BeerHunter Play-Testing PostMortem

Play-Testing is an incredibly useful practice in terms of game development. Having played the game from the beginning, from the conceptual stages, compared to picking the game up for the first time, reflect a major difference in understanding and especially, different play styles. I had learnt the level off by heart to the degree which I knew how to navigate the house flawlessly and I could also exploit a few things to gain an advantage in the race for beer. New players, on the other hand, had immense trouble figuring out the controls, navigating through the level and overall, playing the game was difficult for new players.

Upon reflection, which should have come as a revelation earlier, is that offloading all the tasks you can do yourself, onto someone else, leaves you with very little to do. So throughout the time I would have been developing a level in 3DS Max, I was modeling little models to fill the house with a few details to give it some life. Placement of the fridges was assigned to me and after placing them on a floor plan the animator took control of it all. So whilst pondering the best placement for a keg, it would have been much more important to probably collaborate with the animator as the only design student in the group.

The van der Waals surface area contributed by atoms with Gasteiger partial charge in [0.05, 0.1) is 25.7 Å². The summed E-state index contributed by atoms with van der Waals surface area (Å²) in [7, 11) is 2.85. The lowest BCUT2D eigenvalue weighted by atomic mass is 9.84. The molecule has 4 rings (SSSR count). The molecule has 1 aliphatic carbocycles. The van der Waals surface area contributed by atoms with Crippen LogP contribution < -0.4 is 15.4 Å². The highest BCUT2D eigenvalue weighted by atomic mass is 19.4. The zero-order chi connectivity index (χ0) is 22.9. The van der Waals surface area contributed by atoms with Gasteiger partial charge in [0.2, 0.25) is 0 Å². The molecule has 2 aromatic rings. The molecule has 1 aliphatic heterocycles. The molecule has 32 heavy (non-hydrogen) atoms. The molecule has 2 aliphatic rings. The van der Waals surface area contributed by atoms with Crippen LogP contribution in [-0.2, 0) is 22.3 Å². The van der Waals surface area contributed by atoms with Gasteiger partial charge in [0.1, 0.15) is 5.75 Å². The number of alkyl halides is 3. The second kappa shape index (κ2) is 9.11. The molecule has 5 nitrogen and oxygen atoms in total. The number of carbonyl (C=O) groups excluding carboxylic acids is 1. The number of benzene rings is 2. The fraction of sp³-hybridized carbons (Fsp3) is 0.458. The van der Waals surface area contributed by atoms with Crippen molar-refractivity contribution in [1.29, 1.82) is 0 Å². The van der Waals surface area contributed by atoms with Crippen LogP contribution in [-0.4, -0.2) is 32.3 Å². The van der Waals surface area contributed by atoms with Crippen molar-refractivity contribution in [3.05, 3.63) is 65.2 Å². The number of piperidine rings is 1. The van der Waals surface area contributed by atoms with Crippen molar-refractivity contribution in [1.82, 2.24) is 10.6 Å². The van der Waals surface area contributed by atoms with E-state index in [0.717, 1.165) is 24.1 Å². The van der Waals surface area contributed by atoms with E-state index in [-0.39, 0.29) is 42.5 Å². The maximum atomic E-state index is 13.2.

I had a rather small amount of work to do whilst the programmers were still creating the scaffold for the game itself, and the animators were creating 3D assets, I was stuck doing the documentation. Game Design Document and the outline for the project. Creating the Gantt chart and organizing rolls in the group were the rolls I assigned myself to get done.

In short, to reflect upon recent events, after reading through the responses for the play-testing, it would be much more beneficial if i had stepped up and taken charge of the ideas, and even collaborating with others, to create game assets and piece the game together, instead of letting others go about doing the work I could help with.

Advertisements

Leave a Reply

Fill in your details below or click an icon to log in:

WordPress.com Logo

You are commenting using your WordPress.com account. Log Out / Change )

Twitter picture

You are commenting using your Twitter account. Log Out / Change )

Facebook photo

You are commenting using your Facebook account. Log Out / Change )

Google+ photo

You are commenting using your Google+ account. Log Out / Change )

Connecting to %s